As we enter February 2023, the local real estate market continues to be a bit of a guessing game. How are things going to unfold in the months ahead? Interest rate hikes are coming to an end, so that is one part of the puzzle answered.
The first half of January was sleepy, but we started to see some signs of increased activity in the last half of January regarding open house attendance, more offers, and home sales firming up. Several sales were homes that have been on the market for a few months where sellers had reduced pricing resulting in offers.
New listing activity (as opposed to old listings coming back on the market) remained low, which may have put a temporary floor on pricing at the lower priced end of the market.
But I am certainly not suggesting we are reaching the bottom in our market yet. Increased listing activity moving forward could put continued downward pressure on pricing. Plus there are other factors like a possible recession and increased unemployment.
And mortgages renewing at double the current rate over the next year or so will impact the market as well (more on that subject in a future article). Most activity is on homes below $1- million, and the over million-dollar segment of the market will continue to be challenging.
Affordability continues to be a big issue, and as most analysts are now agreeing interest rates are not going down anytime soon, the only way for affordability to improve is for real estate pricing to decrease further. Most of the listings currently on the market in Centre Wellington have been on the market for extended periods, and further price decreases will be required to get them sold.
One thing I have noticed is homes being re-listed at the same price as when they left the market in 2022. Folks, if your home didn’t sell at that price in late 2022, it’s not going to sell at that price in February 2023. I’m going to keep saying it until you get sick of me saying it – if you want to sell your home, you must price your home to today’s market, not early 2022. Too many sellers are still in denial (and some realtors seem to be in denial too).
I get it, it’s hard to get those big numbers out of your head. But pricing has now adjusted back to at least early 2021 pricing, if not 2020 on certain home segments.
Will pricing revert to pre-covid pricing? It’s not as crazy as it sounds. But I don’t think our market is going to adjust that much. As I said last month, my recommendation continues to be – if you are thinking of selling in 2023, list early this year. There is a risk the market will continue to go down in 2023, with little probability of any price rebounds this year.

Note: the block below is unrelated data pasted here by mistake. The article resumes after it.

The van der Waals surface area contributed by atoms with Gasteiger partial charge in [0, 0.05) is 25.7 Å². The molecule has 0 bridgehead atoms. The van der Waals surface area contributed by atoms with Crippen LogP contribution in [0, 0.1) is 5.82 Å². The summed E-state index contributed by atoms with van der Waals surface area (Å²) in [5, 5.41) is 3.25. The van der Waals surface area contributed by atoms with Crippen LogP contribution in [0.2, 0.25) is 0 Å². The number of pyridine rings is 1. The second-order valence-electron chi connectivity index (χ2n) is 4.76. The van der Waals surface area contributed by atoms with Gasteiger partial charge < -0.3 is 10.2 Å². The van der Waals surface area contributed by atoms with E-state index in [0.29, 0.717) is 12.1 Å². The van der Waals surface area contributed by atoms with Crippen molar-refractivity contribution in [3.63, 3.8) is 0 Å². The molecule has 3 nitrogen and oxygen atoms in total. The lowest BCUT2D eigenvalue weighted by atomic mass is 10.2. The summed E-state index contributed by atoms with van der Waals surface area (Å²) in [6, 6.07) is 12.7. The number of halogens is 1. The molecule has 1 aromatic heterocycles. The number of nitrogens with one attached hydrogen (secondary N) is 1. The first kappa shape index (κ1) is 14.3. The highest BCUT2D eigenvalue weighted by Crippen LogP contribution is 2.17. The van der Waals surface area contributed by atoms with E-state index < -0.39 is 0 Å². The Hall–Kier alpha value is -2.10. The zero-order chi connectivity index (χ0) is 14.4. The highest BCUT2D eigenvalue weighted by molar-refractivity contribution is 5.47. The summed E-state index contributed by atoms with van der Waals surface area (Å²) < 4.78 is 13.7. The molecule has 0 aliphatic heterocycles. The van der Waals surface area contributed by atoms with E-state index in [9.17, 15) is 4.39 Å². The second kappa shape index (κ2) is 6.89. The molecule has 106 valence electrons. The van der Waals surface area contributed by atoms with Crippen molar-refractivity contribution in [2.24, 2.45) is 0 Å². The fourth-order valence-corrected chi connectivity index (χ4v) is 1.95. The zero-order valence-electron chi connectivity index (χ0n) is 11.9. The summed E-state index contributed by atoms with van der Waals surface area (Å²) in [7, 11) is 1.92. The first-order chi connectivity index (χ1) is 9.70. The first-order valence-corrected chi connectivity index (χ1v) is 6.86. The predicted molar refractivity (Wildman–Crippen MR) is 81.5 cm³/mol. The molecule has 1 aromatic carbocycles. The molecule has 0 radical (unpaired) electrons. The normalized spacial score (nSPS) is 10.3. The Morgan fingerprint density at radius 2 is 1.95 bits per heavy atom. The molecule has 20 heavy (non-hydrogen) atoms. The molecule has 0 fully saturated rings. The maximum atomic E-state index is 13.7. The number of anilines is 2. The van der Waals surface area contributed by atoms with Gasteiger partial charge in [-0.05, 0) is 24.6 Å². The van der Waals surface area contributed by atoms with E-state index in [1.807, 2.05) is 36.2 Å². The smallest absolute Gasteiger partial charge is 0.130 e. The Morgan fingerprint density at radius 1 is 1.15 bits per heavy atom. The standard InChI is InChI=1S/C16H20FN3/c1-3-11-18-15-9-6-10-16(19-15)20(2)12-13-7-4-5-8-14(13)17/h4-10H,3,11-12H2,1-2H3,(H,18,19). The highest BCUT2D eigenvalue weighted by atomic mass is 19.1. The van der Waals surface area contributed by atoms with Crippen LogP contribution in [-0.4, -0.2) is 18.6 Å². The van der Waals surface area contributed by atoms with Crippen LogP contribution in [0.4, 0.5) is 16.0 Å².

We have seen some good success lately, where we re-priced existing listings to match current conditions. So, the buyers are out there. Sellers will often say to me – “well, if they don’t like our price, they can still offer something lower”. But it often doesn’t work like that in today’s market. And my experience on the ground backs that up.
I can give you at least 4 recent examples where homes have been on the market with no offers, and after price amendments reflecting market conditions, the seller suddenly receives an offer (and believe it or not, MULTIPLE offers in 3 of those cases).
Even more telling – in most cases the buyers had looked at the home months ago and liked the property. But they did not offer. Buyers are willing to wait out sellers in today’s market and make the seller make the first move on price. Or the buyers move on to another property.
To recap, while there is certainly still downward pressure on pricing, it appears a number of buyers are willing to start dipping their toes back into the market on homes that are priced appropriately (unfortunately, there are also a number of buyers that don’t qualify for mortgages at current rates based on current pricing).
Most of the current activity is on homes priced at less than $800,000 – where we are actually seeing an increased frequency of multiple offers. Homes over $1 million are slowly starting to move again where priced appropriately – but this has taken price reductions of $200,000 – $300,000 in some cases. So, well below the early 2022 highs – but still above pre-covid numbers.
Still a transitioning market for sure – and a market where the realtor you hire matters.
Until next month, take care.